The Flipped Classroom

You can't read many blogs about new trends in education without hearing about the "Flipped" classroom. This tech quest will explore the description of various styles of flipping the classroom, the advantages as well as challenges of flipped classrooms, and will examine some web 2.0 tools, software, and apps that can be used for flipping the classroom.

Flipped Classroom

Created by Knewton and Column Five Media

What is the Flipped Classroom?
The most important component in a flipped classroom is that the lecture is delivered as homework via a video. The students watch the video prior to attending class, then the class period is spent exploring the content, practicing skills with the teacher answering questions,and fostering collaborative exchanges among students. Since students are watching the instruction videos as homework, class time can be spent clearing up misunderstandings and engaging students in meaningful activities that increase their depth of knowledge. The creators of the idea of the Flipped Learning Network, high school science teachers Jon Bergmann and Aaron Sams, asked themselves, "What's the best use of face-to-face class time?" Delivering lectures was not the answer.

Advantages of the Flipped Classroom Model:
The number one reason proponents cite for flipping the classroom is that the video lecture format frees up classroom time for teachers and students to really work with the content. Instructional content videos can be viewed by students in ways that increase their learning. Students can pause a video, take notes, rewind, practice, and play it over and over until they have understood the content. The lecture is available for later review or for students who are absent.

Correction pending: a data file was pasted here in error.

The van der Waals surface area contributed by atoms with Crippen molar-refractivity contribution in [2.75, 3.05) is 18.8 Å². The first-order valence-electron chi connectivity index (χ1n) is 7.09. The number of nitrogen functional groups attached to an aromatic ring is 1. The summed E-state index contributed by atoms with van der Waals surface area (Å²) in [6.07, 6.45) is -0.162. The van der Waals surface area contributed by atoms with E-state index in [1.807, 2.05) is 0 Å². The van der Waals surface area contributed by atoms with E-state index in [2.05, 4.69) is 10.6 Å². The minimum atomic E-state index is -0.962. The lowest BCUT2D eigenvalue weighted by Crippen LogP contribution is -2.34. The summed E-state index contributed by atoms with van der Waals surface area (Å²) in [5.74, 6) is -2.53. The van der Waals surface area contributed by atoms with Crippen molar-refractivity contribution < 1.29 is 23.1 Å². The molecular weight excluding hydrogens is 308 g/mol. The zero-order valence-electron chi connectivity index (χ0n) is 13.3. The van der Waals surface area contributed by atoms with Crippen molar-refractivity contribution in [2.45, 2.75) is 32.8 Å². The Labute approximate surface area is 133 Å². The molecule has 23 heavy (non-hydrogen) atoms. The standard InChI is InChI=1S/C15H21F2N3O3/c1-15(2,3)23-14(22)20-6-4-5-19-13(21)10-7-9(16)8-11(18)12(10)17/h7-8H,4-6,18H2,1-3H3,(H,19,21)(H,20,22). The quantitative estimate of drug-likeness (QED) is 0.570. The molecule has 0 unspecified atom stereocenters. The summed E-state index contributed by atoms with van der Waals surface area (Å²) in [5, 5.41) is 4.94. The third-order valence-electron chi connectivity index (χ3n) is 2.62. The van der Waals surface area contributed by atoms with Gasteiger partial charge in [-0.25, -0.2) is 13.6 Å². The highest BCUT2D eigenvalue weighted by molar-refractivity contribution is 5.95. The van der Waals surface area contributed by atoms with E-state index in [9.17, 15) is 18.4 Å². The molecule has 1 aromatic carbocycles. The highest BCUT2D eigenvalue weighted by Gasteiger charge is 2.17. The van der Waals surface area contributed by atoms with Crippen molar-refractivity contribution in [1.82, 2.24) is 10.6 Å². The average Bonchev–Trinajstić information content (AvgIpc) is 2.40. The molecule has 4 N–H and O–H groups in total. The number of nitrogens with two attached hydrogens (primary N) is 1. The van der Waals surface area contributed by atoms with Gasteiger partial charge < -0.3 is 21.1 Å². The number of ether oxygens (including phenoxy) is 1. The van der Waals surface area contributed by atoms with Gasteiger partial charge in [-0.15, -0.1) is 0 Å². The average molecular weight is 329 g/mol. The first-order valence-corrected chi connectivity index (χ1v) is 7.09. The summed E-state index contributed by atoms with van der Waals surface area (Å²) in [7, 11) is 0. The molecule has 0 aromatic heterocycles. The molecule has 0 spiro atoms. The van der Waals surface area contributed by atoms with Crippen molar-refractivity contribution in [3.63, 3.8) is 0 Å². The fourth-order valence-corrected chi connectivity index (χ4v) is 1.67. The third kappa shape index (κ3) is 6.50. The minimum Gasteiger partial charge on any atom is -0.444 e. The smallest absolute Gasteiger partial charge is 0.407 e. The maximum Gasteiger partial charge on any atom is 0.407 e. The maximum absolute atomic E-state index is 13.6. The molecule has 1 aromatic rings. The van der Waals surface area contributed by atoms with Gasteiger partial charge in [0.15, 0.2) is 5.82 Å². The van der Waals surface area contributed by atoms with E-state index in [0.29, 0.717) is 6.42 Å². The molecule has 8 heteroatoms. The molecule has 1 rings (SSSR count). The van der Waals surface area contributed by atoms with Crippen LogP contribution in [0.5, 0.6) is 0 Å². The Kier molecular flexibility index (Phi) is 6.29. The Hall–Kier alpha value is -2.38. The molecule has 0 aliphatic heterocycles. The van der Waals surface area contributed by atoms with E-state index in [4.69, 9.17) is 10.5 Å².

Proponents argue that the recorded lectures will be shorter than you can teach the same material in a classroom, due to the nature of lecturing to a room full of students. Instruction that takes half an hour in a regular classroom may only take 10 minutes when recorded for later playback.

How Does This Work for All Learners? Katie Gimbar, 8th grade math teacher in North Carolina, describes how the flipped classroom helps her meet the needs of all of the learners she teaches.

This blog posting gathered 8 Great Reasons to Flip Your Classroom from Bergmann and Sams book, Flip Your Classroom.

Drawbacks to the Flipped Classroom:
The most common argument against flipping the classroom is that all students do not have access to the Internet at home, and teachers cannot always provide the video lecture in a format that is available for those who do not have such access. Another negative is that students who do not watch the videos will not receive any instruction in the content, and therefore the classroom activities will not be effective for learning.

A discussion of both the positives and the negative aspects of flipping is available from this article by Mary Beth Hertz for Edutopia,

At this point, it is a good idea to explore what The Flipped Classroom is Not:

One thing to note, our district does not want teachers recording their lectures, particularly with students in the lecture, and posting them on the web. The digital divide in our district also eliminates the possibility of requiring students to watch content lectures for "homework." However, there are some teachers who are using "Flipping" tools to create videos of content for their students to access for review, or to provide instruction in the event of a student's or even a teacher's absence.